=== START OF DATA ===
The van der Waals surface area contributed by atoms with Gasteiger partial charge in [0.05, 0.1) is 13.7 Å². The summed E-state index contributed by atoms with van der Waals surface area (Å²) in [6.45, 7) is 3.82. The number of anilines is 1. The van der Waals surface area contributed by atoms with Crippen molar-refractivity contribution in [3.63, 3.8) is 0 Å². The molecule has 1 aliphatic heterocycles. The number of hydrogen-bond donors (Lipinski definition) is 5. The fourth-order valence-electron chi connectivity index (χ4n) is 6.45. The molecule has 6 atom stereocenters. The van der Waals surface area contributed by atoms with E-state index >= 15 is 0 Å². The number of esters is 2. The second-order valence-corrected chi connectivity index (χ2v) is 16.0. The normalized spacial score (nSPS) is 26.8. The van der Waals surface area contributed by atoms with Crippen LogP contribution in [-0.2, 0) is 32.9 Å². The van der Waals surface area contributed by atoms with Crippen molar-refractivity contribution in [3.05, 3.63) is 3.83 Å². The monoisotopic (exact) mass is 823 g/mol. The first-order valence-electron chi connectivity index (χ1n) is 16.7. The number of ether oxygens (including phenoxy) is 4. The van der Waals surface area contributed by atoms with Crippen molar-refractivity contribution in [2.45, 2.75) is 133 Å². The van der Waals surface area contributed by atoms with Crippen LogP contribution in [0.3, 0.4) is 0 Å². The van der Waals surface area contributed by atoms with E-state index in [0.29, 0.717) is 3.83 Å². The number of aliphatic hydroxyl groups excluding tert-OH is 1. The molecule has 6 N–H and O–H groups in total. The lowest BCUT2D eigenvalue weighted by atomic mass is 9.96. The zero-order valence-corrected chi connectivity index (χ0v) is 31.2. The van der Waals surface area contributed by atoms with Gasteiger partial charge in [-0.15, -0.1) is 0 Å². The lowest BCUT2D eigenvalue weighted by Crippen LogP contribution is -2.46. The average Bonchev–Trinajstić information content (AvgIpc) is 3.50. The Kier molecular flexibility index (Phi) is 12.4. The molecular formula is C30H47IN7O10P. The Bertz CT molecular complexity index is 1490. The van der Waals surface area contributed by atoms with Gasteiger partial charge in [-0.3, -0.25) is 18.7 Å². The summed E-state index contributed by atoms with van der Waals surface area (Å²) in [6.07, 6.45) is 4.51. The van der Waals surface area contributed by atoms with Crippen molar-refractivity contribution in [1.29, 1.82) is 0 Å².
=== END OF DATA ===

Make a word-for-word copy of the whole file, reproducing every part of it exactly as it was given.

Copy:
The van der Waals surface area contributed by atoms with Gasteiger partial charge in [0.05, 0.1) is 13.7 Å². The summed E-state index contributed by atoms with van der Waals surface area (Å²) in [6.45, 7) is 3.82. The number of anilines is 1. The van der Waals surface area contributed by atoms with Crippen molar-refractivity contribution in [3.63, 3.8) is 0 Å². The molecule has 1 aliphatic heterocycles. The number of hydrogen-bond donors (Lipinski definition) is 5. The fourth-order valence-electron chi connectivity index (χ4n) is 6.45. The molecule has 6 atom stereocenters. The van der Waals surface area contributed by atoms with E-state index >= 15 is 0 Å². The number of esters is 2. The second-order valence-corrected chi connectivity index (χ2v) is 16.0. The normalized spacial score (nSPS) is 26.8. The van der Waals surface area contributed by atoms with Crippen LogP contribution in [-0.2, 0) is 32.9 Å². The van der Waals surface area contributed by atoms with Crippen molar-refractivity contribution in [3.05, 3.63) is 3.83 Å². The monoisotopic (exact) mass is 823 g/mol. The first-order valence-electron chi connectivity index (χ1n) is 16.7. The number of ether oxygens (including phenoxy) is 4. The van der Waals surface area contributed by atoms with Crippen molar-refractivity contribution in [2.45, 2.75) is 133 Å². The van der Waals surface area contributed by atoms with Crippen LogP contribution in [0.3, 0.4) is 0 Å². The van der Waals surface area contributed by atoms with E-state index in [0.29, 0.717) is 3.83 Å². The number of aliphatic hydroxyl groups excluding tert-OH is 1. The molecule has 6 N–H and O–H groups in total. The lowest BCUT2D eigenvalue weighted by atomic mass is 9.96. The zero-order valence-corrected chi connectivity index (χ0v) is 31.2. The van der Waals surface area contributed by atoms with Gasteiger partial charge in [-0.15, -0.1) is 0 Å². The lowest BCUT2D eigenvalue weighted by Crippen LogP contribution is -2.46. The average Bonchev–Trinajstić information content (AvgIpc) is 3.50. The Kier molecular flexibility index (Phi) is 12.4. The molecular formula is C30H47IN7O10P. The Bertz CT molecular complexity index is 1490. The van der Waals surface area contributed by atoms with Gasteiger partial charge in [-0.3, -0.25) is 18.7 Å². The summed E-state index contributed by atoms with van der Waals surface area (Å²) in [6.07, 6.45) is 4.51. The van der Waals surface area contributed by atoms with Crippen molar-refractivity contribution in [1.29, 1.82) is 0 Å².